Created on: March 01, 2013
The flu, sore throats and head colds can run rampant throughout a school. But there's a far more menacing malady that's reached epidemic proportions in schools – bullying. It can be as subtle as the popular girls refusing to let someone less popular sit with them at lunch, to the big kid who smacks around the little kid who wouldn't provide him with the answers to a test. With the prevalence of violence in schools, a bully may even do the unthinkable – he may threaten others with a knife or gun.
The effects of bullying can be severe, and sometimes permanent. According to the National Education Association, 160,000 children miss school daily because they fear bullying. Even bullies don't escape unscathed: they often do poorly in school, smoke cigarettes, drink alcohol, use drugs and commit crimes. It's not enough that teachers talk to the parents of the victims – they must address the parents of bullies. And teachers must broach the subject delicately, since parents often don't witness any of this abusive conduct, and may believe that their child is well-behaved.
When you speak with the parents of a bully, know that it can be difficult for them to hear that their child is saying or doing unacceptable things. Be sure to approach them in an objective, non-confrontational manner – refrain from getting emotional. Let the parents know that you're certain they're not cognizant of the problem, and that it's unfortunate that you have to meet under these circumstances, but their child is having some behavioral challenges.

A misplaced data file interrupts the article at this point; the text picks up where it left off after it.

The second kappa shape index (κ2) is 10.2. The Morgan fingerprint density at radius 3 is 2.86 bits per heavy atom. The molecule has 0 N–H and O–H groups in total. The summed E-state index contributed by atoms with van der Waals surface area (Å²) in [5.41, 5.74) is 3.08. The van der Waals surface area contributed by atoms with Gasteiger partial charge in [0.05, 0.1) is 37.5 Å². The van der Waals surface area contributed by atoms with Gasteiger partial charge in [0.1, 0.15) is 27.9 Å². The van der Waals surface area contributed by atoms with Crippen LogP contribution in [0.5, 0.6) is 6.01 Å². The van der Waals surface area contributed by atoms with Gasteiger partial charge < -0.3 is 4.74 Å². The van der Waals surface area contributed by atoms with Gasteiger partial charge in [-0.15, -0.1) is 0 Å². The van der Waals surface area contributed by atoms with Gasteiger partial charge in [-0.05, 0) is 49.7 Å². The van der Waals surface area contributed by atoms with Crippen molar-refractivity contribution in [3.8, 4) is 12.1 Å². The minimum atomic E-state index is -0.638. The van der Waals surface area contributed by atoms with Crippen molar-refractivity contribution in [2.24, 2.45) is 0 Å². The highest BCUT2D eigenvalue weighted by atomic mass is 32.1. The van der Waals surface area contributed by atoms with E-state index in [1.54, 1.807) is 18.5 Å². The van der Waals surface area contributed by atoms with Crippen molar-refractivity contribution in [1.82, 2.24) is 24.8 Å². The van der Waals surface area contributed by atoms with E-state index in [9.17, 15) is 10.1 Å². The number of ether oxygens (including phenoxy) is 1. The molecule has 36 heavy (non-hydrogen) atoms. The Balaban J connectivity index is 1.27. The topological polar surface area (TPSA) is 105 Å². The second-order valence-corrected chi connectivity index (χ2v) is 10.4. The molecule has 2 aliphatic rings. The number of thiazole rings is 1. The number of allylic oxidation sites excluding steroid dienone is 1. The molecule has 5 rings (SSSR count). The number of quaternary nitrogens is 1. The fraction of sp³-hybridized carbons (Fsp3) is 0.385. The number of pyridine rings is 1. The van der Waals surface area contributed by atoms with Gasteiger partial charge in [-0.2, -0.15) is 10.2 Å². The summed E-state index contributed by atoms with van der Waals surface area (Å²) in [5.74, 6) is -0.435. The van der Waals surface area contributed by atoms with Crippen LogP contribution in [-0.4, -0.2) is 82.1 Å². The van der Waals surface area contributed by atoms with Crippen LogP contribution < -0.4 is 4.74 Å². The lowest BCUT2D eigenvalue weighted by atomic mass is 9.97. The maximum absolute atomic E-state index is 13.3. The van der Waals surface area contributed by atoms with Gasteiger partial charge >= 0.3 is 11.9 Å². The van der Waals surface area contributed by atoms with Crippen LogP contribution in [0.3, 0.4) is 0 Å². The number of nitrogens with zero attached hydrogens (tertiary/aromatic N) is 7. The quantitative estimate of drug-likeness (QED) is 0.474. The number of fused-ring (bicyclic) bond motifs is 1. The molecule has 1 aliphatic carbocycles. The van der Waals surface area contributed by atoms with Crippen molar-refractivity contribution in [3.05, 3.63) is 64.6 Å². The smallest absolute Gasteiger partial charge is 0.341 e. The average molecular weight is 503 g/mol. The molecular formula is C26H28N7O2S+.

Be aware that you may encounter parents who get angry or defensive. They may also minimize the situation and insist that their kid "is just being a kid." If a parent isn't taking the problem seriously, you can say that you know it doesn't seem like a major issue, but you're very concerned about the circumstances, and about the wellbeing of the other children.
If a parent gets confrontational, let them know that their bullying is just as unacceptable as their child's bullying by ending the conversation, leaving or asking them to leave. You could be in a risky situation, and may need to bring in a third party, such as another teacher, a guidance counselor or even the principal. The main goal is to get the parents to curb their child's bullying behavior. And that may mean being the bad guy or putting up a united front.
Don't wait for the bullying problem to go away, because chances are it could escalate. And don't worry about
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